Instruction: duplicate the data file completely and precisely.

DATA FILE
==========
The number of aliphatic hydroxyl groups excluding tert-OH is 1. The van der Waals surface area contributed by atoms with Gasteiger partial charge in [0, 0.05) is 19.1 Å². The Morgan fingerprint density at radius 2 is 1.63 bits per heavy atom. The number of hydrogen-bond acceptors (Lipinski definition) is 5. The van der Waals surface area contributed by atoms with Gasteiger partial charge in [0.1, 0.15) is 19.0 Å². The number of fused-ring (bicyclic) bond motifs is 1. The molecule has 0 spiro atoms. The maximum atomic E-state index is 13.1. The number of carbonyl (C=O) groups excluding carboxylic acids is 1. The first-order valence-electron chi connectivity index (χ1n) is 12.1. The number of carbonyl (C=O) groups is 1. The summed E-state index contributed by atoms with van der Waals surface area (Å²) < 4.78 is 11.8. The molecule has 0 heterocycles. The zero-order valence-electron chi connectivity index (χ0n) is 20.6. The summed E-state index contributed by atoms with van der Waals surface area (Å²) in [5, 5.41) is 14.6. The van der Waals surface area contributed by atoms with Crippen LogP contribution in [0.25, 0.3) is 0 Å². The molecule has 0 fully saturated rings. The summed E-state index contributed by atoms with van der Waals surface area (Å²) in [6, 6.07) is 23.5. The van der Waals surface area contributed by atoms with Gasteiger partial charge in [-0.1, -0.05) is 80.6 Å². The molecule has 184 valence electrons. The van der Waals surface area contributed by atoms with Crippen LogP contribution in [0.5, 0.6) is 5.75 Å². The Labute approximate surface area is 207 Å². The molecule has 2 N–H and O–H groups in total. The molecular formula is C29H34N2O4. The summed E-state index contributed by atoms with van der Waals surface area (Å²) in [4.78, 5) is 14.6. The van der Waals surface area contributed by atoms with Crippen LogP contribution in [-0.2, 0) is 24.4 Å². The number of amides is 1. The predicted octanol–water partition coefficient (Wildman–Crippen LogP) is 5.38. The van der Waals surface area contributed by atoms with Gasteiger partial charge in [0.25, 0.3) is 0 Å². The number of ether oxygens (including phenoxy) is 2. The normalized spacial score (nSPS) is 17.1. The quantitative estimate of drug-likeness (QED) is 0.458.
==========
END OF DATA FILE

The number of aliphatic hydroxyl groups excluding tert-OH is 1. The van der Waals surface area contributed by atoms with Gasteiger partial charge in [0, 0.05) is 19.1 Å². The Morgan fingerprint density at radius 2 is 1.63 bits per heavy atom. The number of hydrogen-bond acceptors (Lipinski definition) is 5. The van der Waals surface area contributed by atoms with Gasteiger partial charge in [0.1, 0.15) is 19.0 Å². The number of fused-ring (bicyclic) bond motifs is 1. The molecule has 0 spiro atoms. The maximum atomic E-state index is 13.1. The number of carbonyl (C=O) groups excluding carboxylic acids is 1. The first-order valence-electron chi connectivity index (χ1n) is 12.1. The number of carbonyl (C=O) groups is 1. The summed E-state index contributed by atoms with van der Waals surface area (Å²) < 4.78 is 11.8. The molecule has 0 heterocycles. The zero-order valence-electron chi connectivity index (χ0n) is 20.6. The summed E-state index contributed by atoms with van der Waals surface area (Å²) in [5, 5.41) is 14.6. The van der Waals surface area contributed by atoms with Crippen LogP contribution in [0.25, 0.3) is 0 Å². The molecule has 0 fully saturated rings. The summed E-state index contributed by atoms with van der Waals surface area (Å²) in [6, 6.07) is 23.5. The van der Waals surface area contributed by atoms with Gasteiger partial charge in [-0.1, -0.05) is 80.6 Å². The molecule has 184 valence electrons. The van der Waals surface area contributed by atoms with Crippen LogP contribution in [0.5, 0.6) is 5.75 Å². The Labute approximate surface area is 207 Å². The molecule has 2 N–H and O–H groups in total. The molecular formula is C29H34N2O4. The summed E-state index contributed by atoms with van der Waals surface area (Å²) in [4.78, 5) is 14.6. The van der Waals surface area contributed by atoms with Crippen LogP contribution in [-0.2, 0) is 24.4 Å². The number of amides is 1. The predicted octanol–water partition coefficient (Wildman–Crippen LogP) is 5.38. The van der Waals surface area contributed by atoms with Gasteiger partial charge in [0.25, 0.3) is 0 Å². The number of ether oxygens (including phenoxy) is 2. The normalized spacial score (nSPS) is 17.1. The quantitative estimate of drug-likeness (QED) is 0.458.